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Subject: RE: Our ghastly folk tradition
From: The Mole Catcher's Apprentice (inactive)
Date: 30 Mar 08 - 05:20 PM

I just Googled 'Black Boy pubs'

there are a fair number in the British Isles with that name. Were there more at one time?

Charlotte (the view from Ma and Pa's piano stool)


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Subject: RE: Our ghastly folk tradition
From: Ruth Archer
Date: 30 Mar 08 - 05:28 PM

Oh look! This isn't the first time Parris has been gratuitously offensive for a cheap laugh. From Wiki:

"In his Times article of 27 December 2007, Parris took a strong line against cyclists, beginning his column with "A festive custom we could do worse than foster would be stringing piano wire across country lanes to decapitate cyclists",[4] going on to denounce cyclists on a number of grounds, particularly their alleged propensity for littering. This came as a shock to many cyclists, including some who had previously been caught by similar wires. Responses in the paper have included letters[5] and a column in reply mentioning, among other things, that litter is often found along all-motor vehicle routes.[6] Comparisons have been made to other issues of incitement and hate speech[7], which have been a controversial issue in the UK in recent years."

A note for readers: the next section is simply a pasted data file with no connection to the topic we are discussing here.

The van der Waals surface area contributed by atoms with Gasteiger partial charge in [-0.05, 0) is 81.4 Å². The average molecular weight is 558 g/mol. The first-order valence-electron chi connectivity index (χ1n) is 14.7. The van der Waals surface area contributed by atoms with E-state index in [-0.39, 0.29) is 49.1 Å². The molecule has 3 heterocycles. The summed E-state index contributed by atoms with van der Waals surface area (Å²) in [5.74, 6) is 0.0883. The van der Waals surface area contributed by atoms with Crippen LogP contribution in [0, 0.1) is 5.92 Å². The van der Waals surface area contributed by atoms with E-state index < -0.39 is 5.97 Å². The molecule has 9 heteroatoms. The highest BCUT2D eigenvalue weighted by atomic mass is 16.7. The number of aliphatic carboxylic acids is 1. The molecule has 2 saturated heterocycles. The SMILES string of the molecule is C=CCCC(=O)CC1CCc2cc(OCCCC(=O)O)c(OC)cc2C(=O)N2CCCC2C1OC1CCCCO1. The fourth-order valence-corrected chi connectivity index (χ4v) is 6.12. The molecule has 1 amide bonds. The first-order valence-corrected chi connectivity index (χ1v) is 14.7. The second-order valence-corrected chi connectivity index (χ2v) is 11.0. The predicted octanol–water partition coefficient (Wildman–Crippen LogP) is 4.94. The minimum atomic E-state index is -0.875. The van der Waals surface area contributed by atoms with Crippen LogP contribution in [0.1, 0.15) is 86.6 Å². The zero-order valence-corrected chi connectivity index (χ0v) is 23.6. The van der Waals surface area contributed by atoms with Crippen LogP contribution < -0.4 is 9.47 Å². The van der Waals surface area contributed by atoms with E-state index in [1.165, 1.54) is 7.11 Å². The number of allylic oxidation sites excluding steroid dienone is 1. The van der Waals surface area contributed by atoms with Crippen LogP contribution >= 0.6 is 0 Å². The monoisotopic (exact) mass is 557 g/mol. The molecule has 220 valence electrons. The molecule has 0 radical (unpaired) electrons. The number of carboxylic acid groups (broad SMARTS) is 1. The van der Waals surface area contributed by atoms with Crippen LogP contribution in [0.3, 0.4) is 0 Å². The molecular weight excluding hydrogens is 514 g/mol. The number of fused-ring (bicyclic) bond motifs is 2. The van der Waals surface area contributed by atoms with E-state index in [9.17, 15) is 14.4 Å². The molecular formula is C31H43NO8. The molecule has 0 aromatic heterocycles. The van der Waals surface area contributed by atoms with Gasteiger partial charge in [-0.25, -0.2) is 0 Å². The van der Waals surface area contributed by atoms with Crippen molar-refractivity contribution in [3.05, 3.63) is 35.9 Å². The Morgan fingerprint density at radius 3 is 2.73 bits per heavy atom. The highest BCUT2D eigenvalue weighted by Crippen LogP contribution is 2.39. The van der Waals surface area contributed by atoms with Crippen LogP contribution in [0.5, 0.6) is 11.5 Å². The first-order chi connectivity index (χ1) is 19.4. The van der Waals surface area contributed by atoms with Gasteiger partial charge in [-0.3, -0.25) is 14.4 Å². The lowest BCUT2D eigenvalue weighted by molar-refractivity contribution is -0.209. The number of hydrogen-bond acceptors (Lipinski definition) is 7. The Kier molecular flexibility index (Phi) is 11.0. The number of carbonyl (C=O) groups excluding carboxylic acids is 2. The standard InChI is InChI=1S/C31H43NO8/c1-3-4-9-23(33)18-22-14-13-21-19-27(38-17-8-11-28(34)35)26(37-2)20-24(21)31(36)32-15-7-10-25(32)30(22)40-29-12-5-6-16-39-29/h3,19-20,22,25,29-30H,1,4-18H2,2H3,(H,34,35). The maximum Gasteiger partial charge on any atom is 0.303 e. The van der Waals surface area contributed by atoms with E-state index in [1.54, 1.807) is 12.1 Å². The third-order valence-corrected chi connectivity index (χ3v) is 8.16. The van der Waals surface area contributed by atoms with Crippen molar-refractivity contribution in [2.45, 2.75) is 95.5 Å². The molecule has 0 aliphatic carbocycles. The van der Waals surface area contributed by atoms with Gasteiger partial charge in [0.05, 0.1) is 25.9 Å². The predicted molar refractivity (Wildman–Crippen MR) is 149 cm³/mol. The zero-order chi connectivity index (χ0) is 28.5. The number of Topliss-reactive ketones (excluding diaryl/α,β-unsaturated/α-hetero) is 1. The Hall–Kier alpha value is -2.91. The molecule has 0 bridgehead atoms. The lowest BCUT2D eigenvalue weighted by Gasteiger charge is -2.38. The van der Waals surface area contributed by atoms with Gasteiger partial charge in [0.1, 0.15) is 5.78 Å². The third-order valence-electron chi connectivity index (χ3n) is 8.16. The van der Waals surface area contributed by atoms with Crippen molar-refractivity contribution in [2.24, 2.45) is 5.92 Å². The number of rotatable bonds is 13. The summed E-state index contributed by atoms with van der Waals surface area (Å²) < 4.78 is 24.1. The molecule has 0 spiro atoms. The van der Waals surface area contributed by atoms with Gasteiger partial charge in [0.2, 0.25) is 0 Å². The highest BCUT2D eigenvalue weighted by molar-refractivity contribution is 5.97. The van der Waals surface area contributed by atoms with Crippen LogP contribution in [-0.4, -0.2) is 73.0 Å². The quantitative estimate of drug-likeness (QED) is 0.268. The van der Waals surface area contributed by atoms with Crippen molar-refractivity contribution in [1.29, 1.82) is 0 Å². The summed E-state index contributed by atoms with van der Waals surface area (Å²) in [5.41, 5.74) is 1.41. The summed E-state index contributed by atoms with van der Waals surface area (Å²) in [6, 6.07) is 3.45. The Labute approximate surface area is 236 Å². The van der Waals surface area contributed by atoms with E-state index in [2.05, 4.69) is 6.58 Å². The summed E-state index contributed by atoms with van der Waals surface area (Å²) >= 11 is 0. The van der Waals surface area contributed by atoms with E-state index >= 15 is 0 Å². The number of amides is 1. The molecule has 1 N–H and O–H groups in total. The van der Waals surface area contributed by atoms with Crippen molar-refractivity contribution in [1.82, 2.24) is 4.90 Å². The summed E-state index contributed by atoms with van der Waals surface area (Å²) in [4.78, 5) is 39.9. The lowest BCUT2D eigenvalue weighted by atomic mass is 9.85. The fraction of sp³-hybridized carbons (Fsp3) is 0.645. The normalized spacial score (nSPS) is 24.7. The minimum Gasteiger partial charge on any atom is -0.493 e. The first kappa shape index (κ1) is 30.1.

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Subject: RE: Our ghastly folk tradition
From: Richard Bridge
Date: 30 Mar 08 - 05:32 PM

Actually, Gene, it's not just the English musical tradition (and what the fuck has an Irish singer to do with that?) that is perpetually rubbished by the British (a very large part of which is foreign controlled or heavily influenced) media, but ALL English tradition, and I for one am very pissed off about it.

But because of the way the media are run, there is no significant outlet for contrary views, and nothing will change until we have our own Mehdi army.


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Subject: RE: Our ghastly folk tradition
From: Art Thieme
Date: 30 Mar 08 - 05:32 PM

Obviously we are dealing with a pugnacious churl and an impudent rapscallion. It is enough for me to know that he is wrong, and WE are correct.


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Subject: RE: Our ghastly folk tradition